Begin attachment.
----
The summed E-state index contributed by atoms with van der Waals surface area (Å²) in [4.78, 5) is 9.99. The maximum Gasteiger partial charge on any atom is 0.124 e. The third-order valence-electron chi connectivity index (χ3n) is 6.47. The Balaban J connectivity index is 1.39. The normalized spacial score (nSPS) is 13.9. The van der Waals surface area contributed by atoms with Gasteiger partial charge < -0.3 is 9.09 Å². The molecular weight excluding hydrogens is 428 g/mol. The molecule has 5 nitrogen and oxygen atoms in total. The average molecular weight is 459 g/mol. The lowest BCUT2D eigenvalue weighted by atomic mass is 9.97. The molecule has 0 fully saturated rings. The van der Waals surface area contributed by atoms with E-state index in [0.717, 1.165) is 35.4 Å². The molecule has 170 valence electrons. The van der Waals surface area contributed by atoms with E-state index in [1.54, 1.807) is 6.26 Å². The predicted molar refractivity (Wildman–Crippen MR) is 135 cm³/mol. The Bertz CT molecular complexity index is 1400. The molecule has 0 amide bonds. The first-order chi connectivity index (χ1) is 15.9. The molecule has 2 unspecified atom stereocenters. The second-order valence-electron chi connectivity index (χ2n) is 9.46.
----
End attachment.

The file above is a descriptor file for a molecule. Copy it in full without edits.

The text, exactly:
The summed E-state index contributed by atoms with van der Waals surface area (Å²) in [4.78, 5) is 9.99. The maximum Gasteiger partial charge on any atom is 0.124 e. The third-order valence-electron chi connectivity index (χ3n) is 6.47. The Balaban J connectivity index is 1.39. The normalized spacial score (nSPS) is 13.9. The van der Waals surface area contributed by atoms with Gasteiger partial charge < -0.3 is 9.09 Å². The molecular weight excluding hydrogens is 428 g/mol. The molecule has 5 nitrogen and oxygen atoms in total. The average molecular weight is 459 g/mol. The lowest BCUT2D eigenvalue weighted by atomic mass is 9.97. The molecule has 0 fully saturated rings. The van der Waals surface area contributed by atoms with E-state index in [0.717, 1.165) is 35.4 Å². The molecule has 170 valence electrons. The van der Waals surface area contributed by atoms with E-state index in [1.54, 1.807) is 6.26 Å². The predicted molar refractivity (Wildman–Crippen MR) is 135 cm³/mol. The Bertz CT molecular complexity index is 1400. The molecule has 0 amide bonds. The first-order chi connectivity index (χ1) is 15.9. The molecule has 2 unspecified atom stereocenters. The second-order valence-electron chi connectivity index (χ2n) is 9.46.